In 1956 there was a seismic political shift in Poland known variously as the Polish Thaw or Polish October. The Stalinist period ended and the entire country went through a process of comparable liberalisation that naturally extended to the filmmaking community. Free of the constraints placed upon the medium by the Soviet Union – which shackled both narrative opposition and formal experimentation – the likes of Andrzej Wajda were able to cast off their irons. With social realism no longer imposed as a matter of course, Wajda set about making the third feature in what is now referred to as his ‘war trilogy’; the remarkable and deeply symbolic, Ashes and Diamonds (1958).
At its centre stands Zbigniew Cybulski in a star-making role. Decked in dark glasses and an anachronistic 50s cool, he is an embodiment of a lost generation, teeth cut in the Warsaw Uprising and tragically unable to extricate himself from the struggle. Taking place on the day of Germany’s final capitulation, this is a Poland caught in limbo between the still smouldering ruins of Nazi occupation and the newly introduced Soviet regime. Cybulski’s Maciek is half of a duo of Home Army soldiers still waging war, but the foundation of whose devotion is increasingly becoming shaky. Cybulski is nothing short of electrifying as a young man annihilated by combat but whose faith is shaken.
While visiting a ruined church with a young barmaid, Krystyna (Ewa Krzyzewska), who he begins to fall in love with, he references the film’s title – regarding whether there will be diamonds amongst the ashes of the settled national debris. As he walks beneath an upturned cross hanging from the ceiling, the screen seems to betray the answer even as he posits the question. There are many dualities in Ashes and Diamonds: captured in Wajda’s adaptation of Jerzy Andrzejewski’s source novel; in Jerzy Wójcik’s rich cinematography; and in the exquisite meeting of the two. Wajda’s cited Orson Welles as a major influence on the film and Gregg Toland’s use of deep focus is put to fantastic use. Characters’ actions are regularly undermined by what is happening further into the frame and a fatal and upsetting shooting is set against the ironic backdrop of celebratory fireworks. Persistent and energetic movement of the camera adds to a sense of real momentum; this is thoroughly exhilarating stuff, despite what may sound like morose subject matter.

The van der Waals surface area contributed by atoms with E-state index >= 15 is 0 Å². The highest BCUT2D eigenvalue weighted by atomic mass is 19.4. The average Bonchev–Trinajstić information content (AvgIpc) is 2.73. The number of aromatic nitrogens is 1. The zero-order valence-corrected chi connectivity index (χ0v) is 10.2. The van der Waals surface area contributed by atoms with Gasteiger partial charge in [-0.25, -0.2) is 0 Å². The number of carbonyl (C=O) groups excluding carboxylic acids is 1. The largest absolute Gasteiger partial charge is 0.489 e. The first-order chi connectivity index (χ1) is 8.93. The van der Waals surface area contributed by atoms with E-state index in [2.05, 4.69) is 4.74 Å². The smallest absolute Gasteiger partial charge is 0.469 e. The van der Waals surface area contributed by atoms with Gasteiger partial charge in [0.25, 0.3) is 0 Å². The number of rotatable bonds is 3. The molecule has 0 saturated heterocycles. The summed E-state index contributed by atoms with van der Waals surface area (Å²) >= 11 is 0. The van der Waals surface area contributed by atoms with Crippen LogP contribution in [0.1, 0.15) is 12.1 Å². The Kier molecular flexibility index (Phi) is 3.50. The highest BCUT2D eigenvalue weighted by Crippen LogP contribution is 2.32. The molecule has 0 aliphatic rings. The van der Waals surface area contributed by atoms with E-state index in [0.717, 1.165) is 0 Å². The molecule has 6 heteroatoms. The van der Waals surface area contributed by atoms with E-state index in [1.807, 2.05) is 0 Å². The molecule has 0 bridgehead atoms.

Wajda toys with various symbols throughout the film, perhaps most acutely that of fire. When Maciek mistakenly murders the wrong man in an opening shootout, flames dance across his back. This is then repeatedly evoked when Maciek lights the cigarette of the man he was originally supposed to have killed, Szczuka (Waclaw Zastrzezynski). Later on in a bar, Maciek and his partner, Andrzej (Adam Pawlikowski), drink flaming shots in memory of their own fallen comrades. There will be more to light before the battle is done, not least in Wadja’s pessimistic twist on Andrzejewski’s original ending. Where the novelist, writing in 1948, had shown hope of reconciliation, Wajda had already seen there was none to be had. Ashes and Diamonds is both a lament and a cry of pain for country still desperately trying to understand its history.
Ben Nicholson | @BRNicholson